One problem with modern programming languages is the reach their overly enthusiastic early adopters have nowadays thanks to the internet. As a result, everyone else’s first encounter with them are oftentimes some crude, fanboyish endeavors to rewrite every single established software project in that shiny new language — just because — which may leave an off-putting taste behind. However, Rust certainly seems to have outgrown this state by now, and with its rising popularity within the general developer population, it’s safe to say it will stick around. Will it fully replace C one day? Probably not, but there’s a big chance for coexistence, and [Nick Desaulniers] got the ball rolling for that within the Linux kernel.
Now, before you storm off pledging your allegiance to C by finding a new operating system: nothing is happening yet. [Nick] simply tested the waters for a possible future of Rust within the Linux kernel code base, which is something he’s planning to bring up for discussion in this year’s Linux Plumbers Conference — the annual kernel developer gathering. The interesting part is [Linus Torvalds]’s respone on the LKML thread, which leaves everyone hoping for a hearty signature Rust rant akin to his C++ one disappointed. Instead, his main concern is that a soft and optional introduction of the support in the build system would leave possible bugs hidden, and therefore should be automatically enabled if a Rust compiler is present — essentially implying that he seems otherwise on board.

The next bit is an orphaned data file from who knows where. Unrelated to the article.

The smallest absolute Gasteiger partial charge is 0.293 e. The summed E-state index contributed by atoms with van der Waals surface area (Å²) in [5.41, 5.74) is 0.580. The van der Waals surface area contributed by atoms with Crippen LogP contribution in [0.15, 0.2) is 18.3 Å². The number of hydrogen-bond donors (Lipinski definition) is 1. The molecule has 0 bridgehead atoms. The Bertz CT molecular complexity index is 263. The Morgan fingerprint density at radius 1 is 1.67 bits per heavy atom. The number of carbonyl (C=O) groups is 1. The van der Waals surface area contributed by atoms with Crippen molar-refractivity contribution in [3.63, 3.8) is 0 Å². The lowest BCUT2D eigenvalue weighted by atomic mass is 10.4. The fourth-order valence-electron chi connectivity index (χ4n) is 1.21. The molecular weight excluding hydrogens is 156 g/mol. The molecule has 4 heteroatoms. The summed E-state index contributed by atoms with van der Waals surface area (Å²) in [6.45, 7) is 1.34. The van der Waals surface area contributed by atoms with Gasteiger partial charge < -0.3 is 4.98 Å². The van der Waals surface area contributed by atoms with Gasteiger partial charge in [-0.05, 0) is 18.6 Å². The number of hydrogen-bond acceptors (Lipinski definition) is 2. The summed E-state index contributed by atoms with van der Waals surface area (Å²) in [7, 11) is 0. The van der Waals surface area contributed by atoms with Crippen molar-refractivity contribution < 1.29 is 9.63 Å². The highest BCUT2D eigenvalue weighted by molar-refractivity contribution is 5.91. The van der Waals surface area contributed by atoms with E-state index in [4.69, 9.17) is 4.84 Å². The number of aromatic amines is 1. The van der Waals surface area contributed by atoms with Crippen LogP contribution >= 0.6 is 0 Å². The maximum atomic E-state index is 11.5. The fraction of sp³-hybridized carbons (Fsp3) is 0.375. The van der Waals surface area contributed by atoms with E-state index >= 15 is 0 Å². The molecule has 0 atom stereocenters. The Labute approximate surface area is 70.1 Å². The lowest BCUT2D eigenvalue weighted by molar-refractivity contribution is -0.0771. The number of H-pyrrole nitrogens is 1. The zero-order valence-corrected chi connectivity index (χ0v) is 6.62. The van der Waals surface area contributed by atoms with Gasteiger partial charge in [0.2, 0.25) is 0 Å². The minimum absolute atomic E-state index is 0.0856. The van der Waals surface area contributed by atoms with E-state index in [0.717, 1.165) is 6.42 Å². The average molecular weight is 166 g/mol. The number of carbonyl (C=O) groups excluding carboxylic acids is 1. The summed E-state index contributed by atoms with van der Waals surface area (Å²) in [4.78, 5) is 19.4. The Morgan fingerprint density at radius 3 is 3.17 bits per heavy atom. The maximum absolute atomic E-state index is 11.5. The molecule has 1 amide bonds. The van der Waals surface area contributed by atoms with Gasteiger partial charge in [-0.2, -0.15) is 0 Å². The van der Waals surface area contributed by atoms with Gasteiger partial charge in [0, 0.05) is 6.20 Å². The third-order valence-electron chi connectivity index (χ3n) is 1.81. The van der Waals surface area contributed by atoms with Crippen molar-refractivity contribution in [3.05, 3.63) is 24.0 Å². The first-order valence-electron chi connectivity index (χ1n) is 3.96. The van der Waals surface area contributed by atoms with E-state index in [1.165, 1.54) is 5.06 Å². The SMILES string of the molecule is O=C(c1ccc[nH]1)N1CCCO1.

We’ll see what comes of it, but with Rust language team lead [Josh Triplett] stating that enhancements benefiting and advancing a kernel integration are certainly imaginable for Rust itself, we might see interesting collaborations coming up in the near future. If you don’t want to wait for that and use Rust already today in a user-land driver, check out this 35c3 talk. And if that doesn’t go far enough for you, here’s a whole (non-Linux) kernel written in Rust.